The leader of Tibet’s government-in-exile, Lobsang Sangay, taking part in the 16th Forum 2000 international conference in Prague, has said his government is seeking “genuine autonomy” for Tibet within China and not, by contrast, “independence or separation”. The prime minister, who became the head of Tibet´s government-in-exile last year after the Dalai Lama gave up his political posts (but retained his position as spiritual leader) said Tibetans deserved to take part in the administration, economy, education, environment and other issues. Mr Sangay called the situation in Tibet until now an occupation and also discussed the tragic history of self-immolation by some Tibetans in protest. Tibet´s exile government has been seated in Dharamsala, India since the 1950s, after China took control of Tibet.
Petr Hájek, the deputy chancellor to President Václav Klaus, has written
that the Czech Republic’s first president, the late Václav Havel,
“served as a tool of Satan” spreading “hatred and lies”. The
controversial presidential aide – who in the past questioned the
existence of Osama Bin Laden or questioned who attacked the US on 9/11 –
the statement in a new book to be published in November, Parlamentní
reports. In Death in Velvet (Smrt v sametu), Mr Hájek reportedly does not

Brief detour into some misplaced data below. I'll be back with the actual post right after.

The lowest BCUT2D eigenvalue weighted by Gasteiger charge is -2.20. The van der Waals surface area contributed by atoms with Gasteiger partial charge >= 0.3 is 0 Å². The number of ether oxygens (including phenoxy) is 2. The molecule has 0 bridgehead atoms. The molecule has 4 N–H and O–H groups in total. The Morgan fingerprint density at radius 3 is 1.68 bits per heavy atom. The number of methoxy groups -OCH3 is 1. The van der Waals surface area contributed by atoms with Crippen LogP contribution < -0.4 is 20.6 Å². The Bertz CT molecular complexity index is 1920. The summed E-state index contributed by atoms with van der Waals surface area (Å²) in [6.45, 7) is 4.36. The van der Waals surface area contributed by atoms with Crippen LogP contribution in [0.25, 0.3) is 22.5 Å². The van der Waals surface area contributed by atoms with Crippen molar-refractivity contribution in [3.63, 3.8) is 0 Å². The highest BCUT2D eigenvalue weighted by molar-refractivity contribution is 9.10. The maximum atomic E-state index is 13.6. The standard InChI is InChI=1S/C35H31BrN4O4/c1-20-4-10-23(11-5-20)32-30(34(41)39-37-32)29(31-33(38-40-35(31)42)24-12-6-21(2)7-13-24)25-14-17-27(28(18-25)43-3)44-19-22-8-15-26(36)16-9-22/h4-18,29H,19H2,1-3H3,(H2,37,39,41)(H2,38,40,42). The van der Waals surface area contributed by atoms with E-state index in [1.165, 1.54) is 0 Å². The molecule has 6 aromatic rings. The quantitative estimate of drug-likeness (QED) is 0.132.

hold back on his own boss, saying that many of the current president’s
political aims were in shambles, arguing that democracy had been replaced
by the rule of the media and charging that the political right had been
replaced by a “Europeiste” (or pro-European) caricature. Petr Hájek
known for no shortage of controversial statements in the past, calling
homosexuals “deviants” and mocking Darwinism.
Czechs in November, when the book is to be released, will mark the 23rd anniversary of the Velvet Revolution, in which Václav Havel played a key role.
A group of rebels from within the ruling Civic Democratic Party will not
vote for the government’s tax package unless it is changed so that taxes
are not raised, the group´s informal leader, MP Petr Tluchoř, said on
Monday. He did express confidence an agreement on the legislation could
still be reached. In his view, there is a “broad consensus” within the
party that taxes not be increased; he also rejected the notion the rebels
were trying to subvert the government, which has linked the tax package to
a vote of confidence.